Economy Minister Nihat Zeybekci spoke with EU Trade Commissioner Cecilia Malmström on U.S. President Donald Trump's decision to implement additional customs duties on imports of steel and aluminum, and the two reached a consensus that they should act together at the World Trade Organization (WTO). An Economy Ministry statement said the U.S. launched an ex-officio investigation under Section 232 of the Trade Expansion Act of 1962 with an executive order issued on April 20, 2017. The investigation aimed to determine whether steel imports posed a threat to national security.
The non-confidential version of the report submitted to the U.S. president was shared with the public on Feb. 16 by the U.S. Trade Secretary Wilbur Ross and Trump announced the additional by 25 percent tariffs on steel and 10 percent on aluminum on March 1.
"As of 2017, our exports to the U.S. reached $1.2 billion in steel and $78.5 million in aluminum. In this context, the ministry closely follows the developments and necessary initiatives are taken in terms of the U.S. and other exporting countries and country groups," the ministry's statement said. "In this regard, Economy Minister Nihat Zeybekci held a phone call with EU Trade Commissioner Cecilia Malmström on March 5. The two sides reached a consensus that they should act together at the World Trade Organization in the future."
The new planned customs duties Trump announced despite warnings from advisers will reportedly be shouldered by American producers and consumers to a great extent.European Commission President Jean-Claude Juncker said there would be retaliation in a few days to balance trade relations between the EU and the U.S. "We will not stand idle against these unfair measures that threaten the industrial sector, which employs thousands of people in Europe," Juncker said, adding that the European Commission will take countermeasures in line with WTO rules.Canadian Prime Minister Justin Trudeau called the tariff decision "unacceptable." The United States imports the highest amount of steel and aluminum from Canada. Canadian Foreign Minister Chrystia Freeland also said Canada will take countermeasures to protect its commercial interests and workers.
The Mexican government also announced that if the country is not exempted from the tariffs, there will be no option but retaliation. Countries such as Japan, Australia, Brazil and China, which are often targeted by Trump's administration, have shown their discomfort regarding the decision.
Many organizations ranging from the WTO to the International Monetary Fund (IMF) have also warned the Trump administration of the risks of implementing such tariffs.
WTO Director Roberto Azevedo said yesterday that Trump's additional customs duties on steel and aluminum could trigger an increase in trade barriers worldwide.
Azevedo said a trade war would not be in anybody's interest. In his call to avoid retaliation, he said: "When we enter this road it will be very difficult to turn away. The concept of an eye for an eye can blinds us and drags the world into a deep recession."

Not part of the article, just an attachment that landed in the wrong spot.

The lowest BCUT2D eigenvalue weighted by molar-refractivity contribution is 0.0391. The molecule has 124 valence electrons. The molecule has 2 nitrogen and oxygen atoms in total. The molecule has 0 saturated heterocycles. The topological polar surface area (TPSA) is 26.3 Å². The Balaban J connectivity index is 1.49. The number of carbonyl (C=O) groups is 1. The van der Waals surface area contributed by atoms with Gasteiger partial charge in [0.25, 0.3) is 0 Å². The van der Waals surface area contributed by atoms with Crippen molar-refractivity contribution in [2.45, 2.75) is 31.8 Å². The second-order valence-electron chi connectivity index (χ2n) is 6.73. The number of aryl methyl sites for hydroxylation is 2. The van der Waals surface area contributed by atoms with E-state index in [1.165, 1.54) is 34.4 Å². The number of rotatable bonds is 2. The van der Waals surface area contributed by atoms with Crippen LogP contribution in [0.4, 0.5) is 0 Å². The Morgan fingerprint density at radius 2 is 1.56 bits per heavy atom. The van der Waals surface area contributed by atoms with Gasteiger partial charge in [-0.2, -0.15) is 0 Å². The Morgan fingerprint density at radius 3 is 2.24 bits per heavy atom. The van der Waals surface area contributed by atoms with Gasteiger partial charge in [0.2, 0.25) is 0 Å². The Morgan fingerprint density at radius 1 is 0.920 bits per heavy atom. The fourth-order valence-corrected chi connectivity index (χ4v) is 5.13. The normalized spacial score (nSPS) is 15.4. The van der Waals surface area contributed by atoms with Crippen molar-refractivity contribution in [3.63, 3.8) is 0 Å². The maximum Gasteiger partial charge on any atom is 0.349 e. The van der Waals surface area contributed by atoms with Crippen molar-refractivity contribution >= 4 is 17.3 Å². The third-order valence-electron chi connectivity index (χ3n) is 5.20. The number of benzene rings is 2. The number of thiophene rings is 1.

IMF spokesman Gerry Rice said, "We are concerned that the measures proposed by the U.S. will actually increase the use of national security justification to legitimize countries' import restrictions."
Tariff decision would hurt U.S.
Barry Bosworth, a senior specialist at the Brookings Institution, said Trump's voter base plays a crucial role in his adoption of conservative trade policies.
He recalled that Trump carried states where many companies have gone out of business, including Ohio, Michigan, Wisconsin and Iowa. "Conservationism is a popular position among American workers and companies who have unfortunately suffered losses due to imports," Bosworth said. "They think that everyone who sells products in their own price range is deceitful and sells at a price below cost, even though they are on the losing side because they are not competitive in world markets."
Noting that the Trump administration cited "national security" instead of "dumping" since they know the truth was different, Bosworth said the burden of additional customs duties will largely be shouldered by American producers and consumers.
As well as many American business associations, prominent Republicans such as Representative Paul Ryan opposed Trump's additional customs duties on the grounds that they would harm American companies and consumers.
The announced tariffs on steel and aluminum are not expected to cause significant damage to China, which the U.S. has previously accused of over-producing steel and lowering prices.
International credit rating agency Fitch Ratings said in a statement published several days ago that the effect of such tariffs on Chinese metal producers would be limited.
The reason why China, the world's largest steel producer, would not be affected much by the regulation is that the U.S. imports a significant portion of its steel and aluminum from other countries.
Turkey is the eighth-largest steel producer in the world. The country's exports to the U.S. stood at around $1.2 billion in 2017, according to data from the U.S. Census Bureau. Exports to the U.S. account for 10 percent of Turkey's total steel exports. Turkey's total iron and steel exports were around $8.25 billion in 2017, according to Customs Ministry data.
Trump's decision to introduce a new 25 percent tariff on imported steel and 10 percent on aluminum will of course impact Turkey, but it will be relatively limited, according to Turkish Steel Exporters' Association (ÇİB) Chairman Namık Ekinci, who also said that the U.S. will be the most affected by this turmoil.
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